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Tuesday, 15 November 2011 00:00
FreedomI'm a sucker for decent science fiction, and it's been a while since I last saw any. Freedom to the rescue, then, as post-apocalyptic Earth rejoins the space age, while humankind's "final outpost", the lunar colony of Eden, does its best to pretend that they really are alone in the universe...

The year is 2267 and, following a global catastrophe that rendered the Earth uninhabitable, mankind has settled in a vast, domed moon colony originally intended to be a stepping stone for manned space missions to Mars. Known as Eden, this artificial environment provides a peaceful, albeit heavily regulated, existence for millions of people. Among them is 15-year-old Takeru, who, along with many other boys his age, spends most of his free time racing souped-up Lunar Terrain Vehicles for fun. As a punishment for crashing his LTV on a public road during one particular race, Takeru is sentenced to several hours of "volunteer" work, which involves doing routine maintenance checks on equipment on the lunar surface outside Eden’s dome. During one of his "volunteer" shifts, Takeru witnesses an object falling from the sky and goes to investigate.

What he finds amazes him: a collection of what to someone on Earth would be everyday objects - shells, crystals, trinkets - and a collection of photos of an attractive young girl. On the back of one of the photos is a message: "We are safe. Is anyone out there..?" To Takeru, it's a wake-up call that the Earth isn't as dead as he and the other residents of Eden have been led to believe and, with some help from old man Alan, who seems to know a lot more about Eden's inner working than someone his age should, he sets about visiting the 'dead' world with the aim of meeting the girl in the photo...

I have to say, I love the setting for this. Eden is an impressive piece of engineering - six huge interconnected domes, each one housing over 2 million people, with the interiors transformed using terraforming techniques that had been intended for Mars into as good a replica of Earth as you could hope for - albeit one that is thoroughly reliant on technology to maintain itself. As with other shows I've seen featuring post-apocalyptic city states (Daphne in the Brilliant Blue, No. 6), the elite in Eden like to keep their citizens on a tight leash - a leash that would be loosened if they knew that Earth was once again habitable. As for Earth, in the 100 years since the Great Panic, which began when a giant orbiting station fell to Earth and triggered environmental meltdown, it's gone to ruin - humans are still there, but they've regressed to a far simpler life than what those in Eden would live. For generations, the majority of both populations have been unaware that that other even existed - Eden's population told that Earth simply couldn't support life any longer, Earth's population knowing that a colony had existed on the Moon at the time of the disaster but refusing to believe that it could have survived on its own. Freedom, ultimately, is about a young man and woman who refuse to accept things the way they are, and who do their best to bring their two worlds together again.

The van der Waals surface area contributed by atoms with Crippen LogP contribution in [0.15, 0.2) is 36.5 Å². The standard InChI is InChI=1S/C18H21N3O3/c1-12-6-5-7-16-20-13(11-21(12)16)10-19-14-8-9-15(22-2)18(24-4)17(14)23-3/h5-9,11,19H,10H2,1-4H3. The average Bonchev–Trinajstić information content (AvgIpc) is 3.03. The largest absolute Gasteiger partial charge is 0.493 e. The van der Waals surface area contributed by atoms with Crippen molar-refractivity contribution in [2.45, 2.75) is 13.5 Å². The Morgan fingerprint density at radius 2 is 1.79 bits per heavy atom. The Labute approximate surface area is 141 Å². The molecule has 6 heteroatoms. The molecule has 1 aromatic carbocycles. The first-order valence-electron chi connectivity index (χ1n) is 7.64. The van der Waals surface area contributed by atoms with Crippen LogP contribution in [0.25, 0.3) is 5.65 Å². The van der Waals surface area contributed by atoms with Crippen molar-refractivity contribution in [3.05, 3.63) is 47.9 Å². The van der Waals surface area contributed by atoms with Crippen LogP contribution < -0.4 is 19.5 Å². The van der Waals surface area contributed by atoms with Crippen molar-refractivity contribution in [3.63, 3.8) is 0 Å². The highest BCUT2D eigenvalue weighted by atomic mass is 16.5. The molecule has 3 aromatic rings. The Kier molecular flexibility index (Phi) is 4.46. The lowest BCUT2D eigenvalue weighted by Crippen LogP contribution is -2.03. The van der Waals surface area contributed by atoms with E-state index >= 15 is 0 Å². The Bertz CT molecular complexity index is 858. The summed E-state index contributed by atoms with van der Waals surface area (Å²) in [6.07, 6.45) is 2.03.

There were two things I had to get used to here. The first was the show's animation style - Freedom seems to use CG animation similar to that used in the recent Appleseed, which I always find quite distracting - although here the effect isn't quite as noticeable, other than in fairly static scenes. The second is that a high level of suspension of disbelief is required to really make the series fly - not least around the subject of teenage boys and girls building and piloting spacecraft with little to no training. Takeru's initial flight to Earth I could let slide - it's in an old Eden escape pod, which you could fairly safely assume was pre-programmed to get its passengers down safely. But when people start building functional Saturn V rockets, or flying old Mars colony ships, it's hard not to raise an eyebrow and go "okaaaaaayyyy..." - but getting the most out of the series kind of relies on you accepting that. Easier said than done.

If you can, though, you'll be well rewarded. Takeru and Ao are both hopeless idealists in their own ways, naive about the things that keep the two worlds apart, but once they come together their dreams take on a life of their own, and seeing them bring their dreams to fruition is rewarding in its own right. Either side of that, Takeru's adventures in Eden - first before his trip to Earth, as he finds Ao's photographs; and then after, as he fights the Eden Council's intransigence to make them see the sense in what he's trying to do, are both engrossing passages of story. The early part of the series at first seems dragged out a little too much by the inclusion of tube-racing scenes (which bear more than a passing resemblance to Star Wars' pod races - and that's twice I've made that comparison in two titles watched), but the races also serve to establish some of the friendships that Takeru will have to call upon later. The storyline isn't anything complex, more a simple case of the battle of youthful eagerness versus the conservative viewpoints of the past, but it plays out in a very entertaining and enjoyable way.

Enjoyable enough that it quickly became one of my favourite recent shows. The variety of characters on offer, and the space-based settings, brought comparisons with Planetes to mind - a show that's up near the top of my must-have list, and Freedom now isn't too far behind it. Perhaps a little heavy on the youthful naivety to be a true classic, it's nevertheless a very good OVA series, and an easy recommendation.

Rating - *****